When visual artist came across some of these obsolete laws, “it kind of just hit me that I should turn these laws into photographic imagery,” she says. Her sarcastic creativity provoked creation of dodgy, absurdist, colorful photographs.

The result is her I Fought the Law series, where humour visualizes the deep absurdity of national legislature.  Praising the color features of pop art traditions,  Olivia Locher regarded the US legal system as a plasticine for parodies. For example, one of works recreates David Bowie’s famous photo, now depicting illegal children’s haircut .

 

Digging into history

 I feel that not being able to have teacups with wine in them is really strange—I personally do that all the time. And I mean, undressing in front of a man’s portrait, I don’t see how that conversation would’ve ever come up.”

Don’t put a coin in your ear when you are in Hawaii.

Despite the fact that the photographer did not pursue exceptional legal precision, she held a fact-checking that is not visible from her series. To confirm that it is not just rumors and human gossip, Loher studied legal publications, public information in open sources and talked to local residents.

It turned out that the roots of many absurd laws are buried in the history and mentality of individual states. For example, 2 centuries ago, men sold cucumbers, disguised as pickles, but with a heftier price tag. It resulted in Connecticut officials declaring that pickle is only real if it bounces. At the same time, the ban on wearing a coin in the ears in Hawaii is associated with a desire to protect the Kingdom of Hawaii coinage in 1900, when this region became state. However, some ridiculous laws are only urban legends. For example, the requirement to serve apple pie with cheese in Wisconsin is associated with the once-existent law, obliging people to eat cheese and butter with catering.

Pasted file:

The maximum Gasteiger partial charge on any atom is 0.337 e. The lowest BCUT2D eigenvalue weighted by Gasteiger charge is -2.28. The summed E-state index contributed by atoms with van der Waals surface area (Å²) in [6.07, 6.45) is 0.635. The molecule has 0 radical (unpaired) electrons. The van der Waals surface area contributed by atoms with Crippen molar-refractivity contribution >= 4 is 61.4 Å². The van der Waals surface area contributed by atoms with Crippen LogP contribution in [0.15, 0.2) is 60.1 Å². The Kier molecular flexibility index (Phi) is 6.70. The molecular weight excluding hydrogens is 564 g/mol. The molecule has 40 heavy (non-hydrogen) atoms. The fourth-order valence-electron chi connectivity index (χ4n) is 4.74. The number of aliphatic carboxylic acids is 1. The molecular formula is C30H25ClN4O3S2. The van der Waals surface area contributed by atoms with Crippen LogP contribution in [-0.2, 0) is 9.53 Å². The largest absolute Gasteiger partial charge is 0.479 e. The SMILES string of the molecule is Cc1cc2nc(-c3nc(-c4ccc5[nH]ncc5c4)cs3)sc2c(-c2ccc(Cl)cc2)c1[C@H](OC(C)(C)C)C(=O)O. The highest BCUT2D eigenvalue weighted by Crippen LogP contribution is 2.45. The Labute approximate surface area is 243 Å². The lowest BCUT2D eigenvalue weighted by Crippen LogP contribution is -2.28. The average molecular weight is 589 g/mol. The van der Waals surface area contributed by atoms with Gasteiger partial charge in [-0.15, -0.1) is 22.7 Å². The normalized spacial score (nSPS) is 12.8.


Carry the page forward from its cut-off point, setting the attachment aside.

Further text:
Process

Locher’s project does not aim at making changes or curing sometimes broken legal system in US. It is rather a caricature of the entire legislative process, when a bunch of people have the right to create rules of conduct. To show the absurdity of the situation, Olivia Locher tries to make his work as ridiculous as the laws themselves.

It is illegal to kiss a woman when you have a mustache

“I myself notice that I most like artists who follow their own vision and do their work for themselves, and not for the viewer”.

Most of the photos are shot in New York studio, but sometimes Olivia Locher goes to the field. For example, a lake near her hometown Johnstown became a background for her riff on Pennsylvania’s dictum against fishing with dynamite.

 Sometimes the subject matter could be kept really simple, but then other times you need more of an environment. Whatever the laws are saying, that’s how I come up with how much information I need to show. Some of them I feel require a little bit more than just a simple studio shot.”

And since no place is exempt, Locher photographed all 50 states that she compiled in full photo book named ‘I Fought the Law’.